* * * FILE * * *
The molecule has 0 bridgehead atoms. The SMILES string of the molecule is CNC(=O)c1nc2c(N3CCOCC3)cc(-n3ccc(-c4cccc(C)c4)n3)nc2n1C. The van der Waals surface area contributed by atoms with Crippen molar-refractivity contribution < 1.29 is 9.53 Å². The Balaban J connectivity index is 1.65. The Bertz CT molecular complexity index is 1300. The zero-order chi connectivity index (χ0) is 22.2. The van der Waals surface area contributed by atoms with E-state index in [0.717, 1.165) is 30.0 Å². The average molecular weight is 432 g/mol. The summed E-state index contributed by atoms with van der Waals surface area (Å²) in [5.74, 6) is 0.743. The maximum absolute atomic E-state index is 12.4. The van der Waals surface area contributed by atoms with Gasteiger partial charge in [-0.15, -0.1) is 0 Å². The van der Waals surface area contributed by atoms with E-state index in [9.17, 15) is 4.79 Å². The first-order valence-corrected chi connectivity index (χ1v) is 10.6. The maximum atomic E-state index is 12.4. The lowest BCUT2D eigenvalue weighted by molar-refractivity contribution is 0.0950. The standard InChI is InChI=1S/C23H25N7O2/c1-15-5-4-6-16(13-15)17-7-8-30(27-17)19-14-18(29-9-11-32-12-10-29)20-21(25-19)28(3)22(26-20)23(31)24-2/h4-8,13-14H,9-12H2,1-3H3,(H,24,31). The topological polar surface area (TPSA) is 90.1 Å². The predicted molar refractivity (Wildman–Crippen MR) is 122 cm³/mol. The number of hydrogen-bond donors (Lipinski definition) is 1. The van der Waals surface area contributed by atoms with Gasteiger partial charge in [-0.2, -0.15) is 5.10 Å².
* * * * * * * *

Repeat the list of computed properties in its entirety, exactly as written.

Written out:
The molecule has 0 bridgehead atoms. The SMILES string of the molecule is CNC(=O)c1nc2c(N3CCOCC3)cc(-n3ccc(-c4cccc(C)c4)n3)nc2n1C. The van der Waals surface area contributed by atoms with Crippen molar-refractivity contribution < 1.29 is 9.53 Å². The Balaban J connectivity index is 1.65. The Bertz CT molecular complexity index is 1300. The zero-order chi connectivity index (χ0) is 22.2. The van der Waals surface area contributed by atoms with E-state index in [0.717, 1.165) is 30.0 Å². The average molecular weight is 432 g/mol. The summed E-state index contributed by atoms with van der Waals surface area (Å²) in [5.74, 6) is 0.743. The maximum absolute atomic E-state index is 12.4. The van der Waals surface area contributed by atoms with Gasteiger partial charge in [-0.15, -0.1) is 0 Å². The van der Waals surface area contributed by atoms with E-state index in [9.17, 15) is 4.79 Å². The first-order valence-corrected chi connectivity index (χ1v) is 10.6. The maximum atomic E-state index is 12.4. The lowest BCUT2D eigenvalue weighted by molar-refractivity contribution is 0.0950. The standard InChI is InChI=1S/C23H25N7O2/c1-15-5-4-6-16(13-15)17-7-8-30(27-17)19-14-18(29-9-11-32-12-10-29)20-21(25-19)28(3)22(26-20)23(31)24-2/h4-8,13-14H,9-12H2,1-3H3,(H,24,31). The topological polar surface area (TPSA) is 90.1 Å². The predicted molar refractivity (Wildman–Crippen MR) is 122 cm³/mol. The number of hydrogen-bond donors (Lipinski definition) is 1. The van der Waals surface area contributed by atoms with Gasteiger partial charge in [-0.2, -0.15) is 5.10 Å².